This bridging and the creation or construction of highways through Guyana will also mean that this English speaking state, the only English speaking state in the continent will be able to access markets in Brazil and all the way through our membership of UNASUR and MERCOSUR. So infrastructure is not just a road here or a road there, it is the development of the gateway of the Caribbean and other countries to the whole of South America. That is number one ‘I’.
Number two ‘I’ in the Jianchun Initiative is Information and Communication Technology. In this regard, I must pay tribute to the former ambassador Mr. Zhang Limin. In the closing days as the ambassador of the People’s Republic of China he gave tremendous support to the One Laptop per Teacher Initiative. In fact it was on the 5th of October, World Teacher’s Day, that he was with me at the Cyril Potter College of Education where we launched that One Laptop per Teacher Initiative.
This is one of the strongest support we can give to education in Guyana. Again, Information and Communication Technology is important to ensuring that businesses can access the markets, can get the best possible information in order to distribute their products to the market. Guyana still has to catch up with the rest of the world in terms of Information and Communication Technology.
The third ‘I’ is investment. Guyana has natural resources in abundance, there’s no doubt about that. Guyana is the largest state in the Caribbean Community. Guyana is bigger than England and Scotland combined. Guyana is rich in minerals, it is rich in forest, it is rich in agricultural potential, but that wealth can only be released if it is combined with capital, if it is combined with investment.
Investment, particularly foreign direct investment, when aimed at adding value to Guyana’s abundant natural resources will bring prosperity to both sides, to Guyana and to China. As you heard from Kevin, Guyana is becoming a ‘green’ state and the development of renewable energy is one of the frontiers for economic development.
In fact China, several years ago led the way in constructing a hydroelectric project in the Rupununi, one of the biggest regions, a region that is bigger than Costa Rica, but unfortunately because of bad weather that project was damaged but there is still potential; there is still the possibility that we could improve our access to sustainable energy by using solar power, wind power and other forms of hydropower.
The fourth ‘I’ in the initiative is industry. Guyana looks forward to increase investment in manufacturing. It is not enough to produce raw materials. We have to become a State that also has the capability to process its raw products. When I was at New Thriving on the East Bank at the time of the celebration of the Year of the Fire Rooster I invited this restaurant, obviously the biggest and presumably the most profitable restaurant in Guyana, New Thriving, to invest in agro-processing because most of the food, which we will eat in a few minutes time, I am sure if it has not been produced in Guyana can be produced in Guyana. So investment in agro-processing is going to be very beneficial and Guyana as part of the Caribbean Single Market and Economy will have access to the islands of the Caribbean and the members of the Caribbean Community; there is gonna be no Brexit here.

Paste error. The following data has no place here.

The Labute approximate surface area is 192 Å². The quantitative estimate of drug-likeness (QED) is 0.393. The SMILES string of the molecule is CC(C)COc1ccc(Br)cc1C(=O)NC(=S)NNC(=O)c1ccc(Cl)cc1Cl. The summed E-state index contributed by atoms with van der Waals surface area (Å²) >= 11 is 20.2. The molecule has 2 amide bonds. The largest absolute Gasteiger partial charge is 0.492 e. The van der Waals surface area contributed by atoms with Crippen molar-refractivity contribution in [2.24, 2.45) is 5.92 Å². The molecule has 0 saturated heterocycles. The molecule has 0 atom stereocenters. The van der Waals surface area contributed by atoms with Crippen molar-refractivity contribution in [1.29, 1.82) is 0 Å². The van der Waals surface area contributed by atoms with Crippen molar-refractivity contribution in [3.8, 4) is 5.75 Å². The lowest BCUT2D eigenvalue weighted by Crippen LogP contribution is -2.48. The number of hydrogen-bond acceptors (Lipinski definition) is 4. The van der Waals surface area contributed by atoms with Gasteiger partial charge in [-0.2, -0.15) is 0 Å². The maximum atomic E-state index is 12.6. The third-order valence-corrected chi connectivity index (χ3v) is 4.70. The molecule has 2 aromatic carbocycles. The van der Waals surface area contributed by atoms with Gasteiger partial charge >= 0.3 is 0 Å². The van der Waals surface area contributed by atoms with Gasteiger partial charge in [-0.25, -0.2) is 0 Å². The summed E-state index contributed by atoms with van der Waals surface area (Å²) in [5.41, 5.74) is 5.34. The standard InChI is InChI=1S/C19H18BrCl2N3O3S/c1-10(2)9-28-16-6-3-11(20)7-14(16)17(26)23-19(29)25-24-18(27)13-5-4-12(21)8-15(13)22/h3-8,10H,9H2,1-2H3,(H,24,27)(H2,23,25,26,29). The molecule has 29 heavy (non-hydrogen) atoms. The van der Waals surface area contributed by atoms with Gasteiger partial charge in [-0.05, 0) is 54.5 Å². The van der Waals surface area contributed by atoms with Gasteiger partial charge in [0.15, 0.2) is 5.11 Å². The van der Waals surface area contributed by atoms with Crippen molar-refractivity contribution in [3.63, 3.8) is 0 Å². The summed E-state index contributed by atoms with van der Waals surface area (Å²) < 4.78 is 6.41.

So we see expansion not only in trading, but also in farming, also in fishing and in forestry products. The increase in food production will ensure food security. Food security, if you look at the news in the evening, you will see, is one of the biggest problems facing the world. Increase in food production; increase in agro-processing; increase in the establishment of industrial parks will ensure that there is value-added to manufacturing, to production in Guyana, to the benefit of both countries.
And the last ‘I’, the fifth ‘I’ – integration. We encourage increased partnerships between Chinese and Guyanese businessmen. Partnerships must not only exist at the level of government, but they could exist between Guyanese businesses and Chinese businesses. Partnerships between Guyanese and Chinese companies can boost investment. They are a means of transferring technology; they can spur the creation of employment. We want Chinese investors to feel at home in Guyana, to be welcomed in Guyana.
Members of ACEG, ambassador, ladies and gentlemen, we are committed to the protection of foreign citizens, of foreign investors, foreign visitors – of tourists; we will do everything possible to improve our public security and our human safety. We will continue to provide a business climate that is favourable, that is friendly to investors. We assure you of the government’s commitment to support investment; investment which we know will advance our economic development. We wish the Association of Chinese Enterprise in Guyana every success in its mission to expand investment.
The Government of Guyana remains open to working with the ACEG to our mutual benefit. With these words, I ask that we rise and propose a toast to the success of Chinese enterprise in Guyana.
I’m not even toasting in El Dorado rum, I’m toasting in Moatai.
To your success!